4. The depression exclusion was changed after a meeting of the so-called "CFS International Working Group" - but - the new criteria only said you could add in patients with major melancholic depression if and only if the bout of depression had resolved and not returned for at least five years before the onset of fatigue. You will not find the 5-year requirement in the abstract of the International Working Group's article on CDC's website - you have to pull up the article in BioMed Central:

"The 1994 case definition stated that any past or current diagnosis of major depressive disorder with psychotic or melancholic features, anorexia nervosa, or bulimia permanently excluded a subject from the classification of CFS. Because these illnesses may resolve with little or no likelihood of recurrence and only active disease or diseases requiring prophylactic medication would contribute to confusion with evaluation of CFS symptoms, we now recommend that if these conditions have been resolved for more than 5 years before the onset of the current chronically fatiguing illness [my emphasis] they should not be considered exclusionary.

And, finally,

5. The two-day hospital stay data was used in an article claiming to have disproved any connection between NMH and CFS (as described in a 1995 JAMA article by Johns Hopkins researchers)> The Reeves article states that 58 patients with CFS were brought into the hospital for a two-day stay and were given tilt table tests, and did not have NMH/POTS.


But we know that only 6 of the 58 supposedly still had CFS by the time they entered the hospital for that two-day study. Even if they had turned to the questionnaires to put together the sample, it was only 43. So where were the supposed 58 patients with CFS in a two-day hospital stay?

How many patients with CFS (Fukuda) participated in the two-day Wichita hospital stay?

6? 10? 16? 43? 58? 227?

Reeves (as representative of CDC) openly lied:

1. To the press corps (and probably the researchers in the genome study) when he said there were 227 patients with CFS in the two-day Wichita hospital study.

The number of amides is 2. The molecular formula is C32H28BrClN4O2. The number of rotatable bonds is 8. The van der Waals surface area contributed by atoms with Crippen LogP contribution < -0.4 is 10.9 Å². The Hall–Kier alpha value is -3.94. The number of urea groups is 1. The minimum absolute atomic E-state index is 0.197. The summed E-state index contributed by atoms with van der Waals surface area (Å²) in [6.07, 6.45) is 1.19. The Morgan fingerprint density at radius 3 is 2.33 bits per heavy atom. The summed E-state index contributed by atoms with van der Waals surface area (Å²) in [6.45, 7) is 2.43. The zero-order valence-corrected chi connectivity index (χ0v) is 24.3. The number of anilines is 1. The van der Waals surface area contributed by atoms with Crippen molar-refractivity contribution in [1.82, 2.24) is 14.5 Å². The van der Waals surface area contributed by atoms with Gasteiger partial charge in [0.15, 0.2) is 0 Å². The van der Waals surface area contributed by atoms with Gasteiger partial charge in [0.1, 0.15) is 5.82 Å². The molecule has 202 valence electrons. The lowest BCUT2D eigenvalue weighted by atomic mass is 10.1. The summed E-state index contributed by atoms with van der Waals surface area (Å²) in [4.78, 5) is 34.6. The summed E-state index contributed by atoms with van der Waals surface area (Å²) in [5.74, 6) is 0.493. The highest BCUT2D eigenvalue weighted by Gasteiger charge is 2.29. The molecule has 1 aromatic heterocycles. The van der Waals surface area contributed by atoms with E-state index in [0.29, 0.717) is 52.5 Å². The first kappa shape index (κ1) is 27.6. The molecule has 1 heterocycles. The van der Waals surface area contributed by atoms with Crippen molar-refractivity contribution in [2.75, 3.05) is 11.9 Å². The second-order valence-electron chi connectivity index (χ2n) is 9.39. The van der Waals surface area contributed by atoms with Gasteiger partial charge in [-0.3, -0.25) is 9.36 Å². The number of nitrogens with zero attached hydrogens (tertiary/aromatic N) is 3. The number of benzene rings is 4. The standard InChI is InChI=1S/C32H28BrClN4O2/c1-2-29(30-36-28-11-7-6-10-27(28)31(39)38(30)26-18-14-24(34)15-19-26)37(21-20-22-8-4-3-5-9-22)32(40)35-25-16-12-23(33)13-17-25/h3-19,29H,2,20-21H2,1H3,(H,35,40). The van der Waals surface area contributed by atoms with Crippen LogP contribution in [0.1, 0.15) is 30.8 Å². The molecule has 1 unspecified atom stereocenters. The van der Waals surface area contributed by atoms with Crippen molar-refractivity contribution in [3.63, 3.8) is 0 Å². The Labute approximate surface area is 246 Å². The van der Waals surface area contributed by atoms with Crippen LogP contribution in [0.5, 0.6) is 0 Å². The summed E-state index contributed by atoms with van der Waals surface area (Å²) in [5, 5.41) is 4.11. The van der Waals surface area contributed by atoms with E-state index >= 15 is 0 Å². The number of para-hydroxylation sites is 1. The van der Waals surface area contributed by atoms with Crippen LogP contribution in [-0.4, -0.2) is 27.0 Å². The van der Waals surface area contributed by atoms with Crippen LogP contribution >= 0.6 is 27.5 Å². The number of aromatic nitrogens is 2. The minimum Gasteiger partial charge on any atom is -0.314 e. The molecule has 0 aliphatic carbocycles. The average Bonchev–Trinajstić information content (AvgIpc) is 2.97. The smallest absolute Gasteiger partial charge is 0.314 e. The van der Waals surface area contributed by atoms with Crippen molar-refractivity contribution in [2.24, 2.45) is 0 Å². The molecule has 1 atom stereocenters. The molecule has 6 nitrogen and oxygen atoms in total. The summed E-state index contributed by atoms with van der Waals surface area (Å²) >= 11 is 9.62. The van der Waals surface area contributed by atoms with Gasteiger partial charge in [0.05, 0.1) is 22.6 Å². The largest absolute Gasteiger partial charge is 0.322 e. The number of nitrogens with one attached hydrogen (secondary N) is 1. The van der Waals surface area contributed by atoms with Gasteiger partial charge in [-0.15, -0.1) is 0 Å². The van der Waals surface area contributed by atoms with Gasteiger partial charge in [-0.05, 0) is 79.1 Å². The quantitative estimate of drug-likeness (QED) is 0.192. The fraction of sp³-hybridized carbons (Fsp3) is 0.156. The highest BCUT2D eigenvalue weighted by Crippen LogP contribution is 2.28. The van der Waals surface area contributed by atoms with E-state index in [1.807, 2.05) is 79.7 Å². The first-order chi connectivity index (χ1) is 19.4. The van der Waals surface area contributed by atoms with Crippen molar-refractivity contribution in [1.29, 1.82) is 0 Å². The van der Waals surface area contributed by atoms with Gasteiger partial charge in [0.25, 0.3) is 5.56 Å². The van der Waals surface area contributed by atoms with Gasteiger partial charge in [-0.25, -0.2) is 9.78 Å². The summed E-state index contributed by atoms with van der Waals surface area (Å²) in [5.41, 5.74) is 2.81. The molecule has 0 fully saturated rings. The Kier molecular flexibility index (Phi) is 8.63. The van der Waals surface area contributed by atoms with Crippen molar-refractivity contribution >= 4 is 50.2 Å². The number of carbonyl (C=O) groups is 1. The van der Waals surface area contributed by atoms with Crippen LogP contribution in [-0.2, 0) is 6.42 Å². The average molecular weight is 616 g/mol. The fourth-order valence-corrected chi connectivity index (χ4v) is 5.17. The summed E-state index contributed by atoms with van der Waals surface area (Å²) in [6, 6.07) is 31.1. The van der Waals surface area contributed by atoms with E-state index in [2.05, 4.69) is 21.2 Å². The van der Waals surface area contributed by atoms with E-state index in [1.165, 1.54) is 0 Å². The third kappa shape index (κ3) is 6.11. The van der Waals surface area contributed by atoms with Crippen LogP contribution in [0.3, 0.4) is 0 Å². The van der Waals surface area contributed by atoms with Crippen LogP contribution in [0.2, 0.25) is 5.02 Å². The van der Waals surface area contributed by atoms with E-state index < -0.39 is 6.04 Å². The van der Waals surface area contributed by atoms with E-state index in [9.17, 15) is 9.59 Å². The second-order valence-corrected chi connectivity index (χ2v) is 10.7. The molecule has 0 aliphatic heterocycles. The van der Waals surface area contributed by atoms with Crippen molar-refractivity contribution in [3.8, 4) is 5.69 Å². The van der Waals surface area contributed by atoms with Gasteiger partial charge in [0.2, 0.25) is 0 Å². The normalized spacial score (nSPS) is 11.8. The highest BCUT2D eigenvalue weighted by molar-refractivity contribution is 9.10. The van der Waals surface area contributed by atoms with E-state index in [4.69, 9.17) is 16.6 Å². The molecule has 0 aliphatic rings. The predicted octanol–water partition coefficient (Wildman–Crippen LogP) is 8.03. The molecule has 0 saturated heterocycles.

2. About the depression exclusion as defined by the Inernational Working Group on CFS - when he omitted the requirement that five years pass after the last incidence of depression and the beginning of current symptoms of fatigue.

3. About how many patients in the two-day hospital stay could be diagnosed with CFS - using the old or the new method - in an important refereed journal article used to "disprove" a theory about ANS dysfunction among CFS patients - when he said there were 58 patients with CFS who stayed in the hospital for two days;

4. And about having validated the questionnaires still used by CDC to diagnose CFS. Reeves has claimed that they "operationalize" the Fukuda definition. But his own published research show the questionnaires do not diagnose CFS (Fukuda) at all. He has quietly - and effectively - created a brand new definition, with far more in common with the Oxford definition used by British psychiatrists than the Fukuda definition he was supposed to use as director of the CFS program at CDC.

Ultimately, it is the questionnaires that perpetuate the biggest lie of all. If the CDC truly believes the Fukuda definition, amended by the Inernational Study Group, is the correct one, the questionnaires must be jettisoned now, and the Georgia data set re-examined, if not also discarded entirely.

All of us are owed a formal retraction and repudiation of the publications resulting from the two-day Wichita hospital stay.

The U.S. has allocated so little to the study of CFS, a disease that we know impacts a million Americans. How tragic that the money was wasted, apparently to promote an individual agenda.

I tried for four years to do something about this, and I failed.

I am now handing it to the community - and the co-authors, who share responsibility even if they worked on a different task in the study - to get something done.

Public apology and public retraction - nothing less.

Mary M. Schweitzer, Ph.D., Delaware, USA